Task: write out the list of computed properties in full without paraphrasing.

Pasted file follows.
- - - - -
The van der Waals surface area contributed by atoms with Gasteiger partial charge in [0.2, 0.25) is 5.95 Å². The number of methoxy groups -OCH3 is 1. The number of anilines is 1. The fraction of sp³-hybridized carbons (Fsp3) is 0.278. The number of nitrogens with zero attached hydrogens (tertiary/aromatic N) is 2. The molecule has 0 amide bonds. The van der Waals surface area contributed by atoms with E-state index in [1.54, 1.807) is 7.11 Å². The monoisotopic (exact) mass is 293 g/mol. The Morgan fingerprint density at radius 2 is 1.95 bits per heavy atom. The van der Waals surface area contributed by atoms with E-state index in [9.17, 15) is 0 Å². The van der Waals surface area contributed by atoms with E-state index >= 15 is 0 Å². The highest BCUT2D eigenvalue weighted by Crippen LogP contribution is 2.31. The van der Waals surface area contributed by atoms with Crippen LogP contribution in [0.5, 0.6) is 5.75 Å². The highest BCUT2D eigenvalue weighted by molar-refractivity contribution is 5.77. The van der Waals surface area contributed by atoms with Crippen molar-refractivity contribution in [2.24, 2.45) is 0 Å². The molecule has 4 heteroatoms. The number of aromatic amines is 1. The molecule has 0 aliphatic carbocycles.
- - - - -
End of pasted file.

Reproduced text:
The van der Waals surface area contributed by atoms with Gasteiger partial charge in [0.2, 0.25) is 5.95 Å². The number of methoxy groups -OCH3 is 1. The number of anilines is 1. The fraction of sp³-hybridized carbons (Fsp3) is 0.278. The number of nitrogens with zero attached hydrogens (tertiary/aromatic N) is 2. The molecule has 0 amide bonds. The van der Waals surface area contributed by atoms with E-state index in [1.54, 1.807) is 7.11 Å². The monoisotopic (exact) mass is 293 g/mol. The Morgan fingerprint density at radius 2 is 1.95 bits per heavy atom. The van der Waals surface area contributed by atoms with E-state index in [9.17, 15) is 0 Å². The van der Waals surface area contributed by atoms with E-state index >= 15 is 0 Å². The highest BCUT2D eigenvalue weighted by Crippen LogP contribution is 2.31. The van der Waals surface area contributed by atoms with Crippen LogP contribution in [0.5, 0.6) is 5.75 Å². The highest BCUT2D eigenvalue weighted by molar-refractivity contribution is 5.77. The van der Waals surface area contributed by atoms with Crippen molar-refractivity contribution in [2.24, 2.45) is 0 Å². The molecule has 4 heteroatoms. The number of aromatic amines is 1. The molecule has 0 aliphatic carbocycles.